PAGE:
In a statement, Teck said it doesn’t expect the deal with Glencore to close until the third quarter of next year, in large part because of the expected length of that government review.

Earlier in the year, several federal ministers expressed reservations about Glencore, a foreign miner, buying all of Teck. “We need companies like Teck here in Canada,” said an April letter to the Greater Vancouver Board of Trade from Industry Minister François-Philippe Champagne, Natural Resources Minister Jonathan Wilkinson and Deputy Prime Minister Chrystia Freeland.

British Columbia Premier David Eby said in June that he had concerns about Glencore buying Teck’s coal operations because of Glencore’s past regulatory offences related to bribery and corruption. While Mr. Eby doesn’t have the authority to block a Glencore bid for Teck, he has suggested he would petition Ottawa to do so.

“Nobody has given us an assurance that the deal will go through,” Gary Nagle, Glencore’s CEO, said in an interview.

But he said he was confident the deal would be allowed. He noted Glencore’s already large footprint in Canadian mining, and the new commitments it has made. Glencore employs roughly 9,000 people in Canada. The bulk of its operations here are a result of its 2013 acquisition of fellow Swiss miner Xstrata PLC, which bought former Canadian mining giant Falconbridge Ltd. in the mid-2000s.

If the deal is approved, Teck will become a much smaller company in terms of revenue and market value, with a narrower focus on copper and zinc, both of which are critical minerals. Last year, coal accounted for 60 per cent of Teck’s revenue and 75 per cent of its profit. Earlier this year, the company put a large copper mine, called QB2, into production in Chile. The operation has been plagued by cost overruns.

Despite generating billions in free cash flow every year, Teck’s coal business has weighed down its valuation, because few investors are now willing to hold coal stocks in their portfolios, owing to concerns about the detrimental impact the fossil fuel has on the environment. By selling its coal business, Teck hopes to gain a higher valuation in the market over time.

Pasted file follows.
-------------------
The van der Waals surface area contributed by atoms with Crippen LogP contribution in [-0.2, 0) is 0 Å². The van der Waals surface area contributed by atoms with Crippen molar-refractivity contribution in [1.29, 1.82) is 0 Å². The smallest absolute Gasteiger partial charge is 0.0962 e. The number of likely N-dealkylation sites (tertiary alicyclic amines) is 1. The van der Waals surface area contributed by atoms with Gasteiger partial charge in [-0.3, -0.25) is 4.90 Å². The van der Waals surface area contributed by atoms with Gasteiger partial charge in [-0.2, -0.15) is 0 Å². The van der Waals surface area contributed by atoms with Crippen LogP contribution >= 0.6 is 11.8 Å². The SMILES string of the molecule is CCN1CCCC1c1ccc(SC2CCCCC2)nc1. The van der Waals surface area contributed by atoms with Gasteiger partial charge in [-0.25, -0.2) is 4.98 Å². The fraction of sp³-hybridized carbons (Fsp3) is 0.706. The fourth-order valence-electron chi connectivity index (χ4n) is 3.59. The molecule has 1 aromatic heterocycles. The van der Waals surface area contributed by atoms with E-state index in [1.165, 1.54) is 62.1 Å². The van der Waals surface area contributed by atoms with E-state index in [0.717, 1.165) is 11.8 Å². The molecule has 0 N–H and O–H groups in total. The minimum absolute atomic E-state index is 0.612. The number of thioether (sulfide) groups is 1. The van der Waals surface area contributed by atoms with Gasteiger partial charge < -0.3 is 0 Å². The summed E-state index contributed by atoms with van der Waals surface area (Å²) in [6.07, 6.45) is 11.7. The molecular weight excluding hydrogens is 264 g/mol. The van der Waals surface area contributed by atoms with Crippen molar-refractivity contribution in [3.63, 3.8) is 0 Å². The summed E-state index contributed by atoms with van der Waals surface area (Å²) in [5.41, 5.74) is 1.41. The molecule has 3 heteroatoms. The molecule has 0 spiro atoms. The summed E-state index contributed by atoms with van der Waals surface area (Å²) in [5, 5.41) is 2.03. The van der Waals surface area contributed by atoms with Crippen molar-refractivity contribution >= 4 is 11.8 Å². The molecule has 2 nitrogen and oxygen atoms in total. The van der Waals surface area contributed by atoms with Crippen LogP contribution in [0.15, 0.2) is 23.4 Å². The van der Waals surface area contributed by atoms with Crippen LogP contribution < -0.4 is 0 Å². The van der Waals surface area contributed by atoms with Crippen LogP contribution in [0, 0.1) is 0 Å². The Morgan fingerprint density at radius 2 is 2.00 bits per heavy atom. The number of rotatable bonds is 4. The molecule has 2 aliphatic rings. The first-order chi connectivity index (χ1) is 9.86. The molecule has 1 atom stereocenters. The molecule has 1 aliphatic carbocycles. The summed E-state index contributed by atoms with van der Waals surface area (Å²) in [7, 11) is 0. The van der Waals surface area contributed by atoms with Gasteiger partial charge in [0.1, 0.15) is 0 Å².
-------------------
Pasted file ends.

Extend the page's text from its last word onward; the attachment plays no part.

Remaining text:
If Glencore ends up acquiring Teck’s coal business, it plans to eventually split itself in two, creating a giant coal company that holds its thermal coal assets and Teck’s metallurgical coal assets, and another company to hold its metals mines and energy trading assets.

Mr. Price said Glencore has signed a two-year “standstill” agreement, which will come into effect after the completion of the coal transaction. The agreement means Glencore can’t make another takeover bid for Teck until the standstill expires.

Teck’s controlling shareholder, Norman B. Keevil, said earlier in the year that he was opposed to Glencore buying all of Teck. He told The Globe at the time that “Canada is not for sale.” Mr. Keevil later softened his stance, saying that if Teck’s management, its board and its shareholders were in favour of a deal with Glencore, he would not exercise his veto power.

In a statement, Mr. Keevil said the new transaction positions Teck for continued growth as a major Canada-based producer of copper and future-oriented metals, while preserving jobs and operations at the coal mines in B.C’s Elk Valley.

With reports from Eric Reguly and Andrew Willis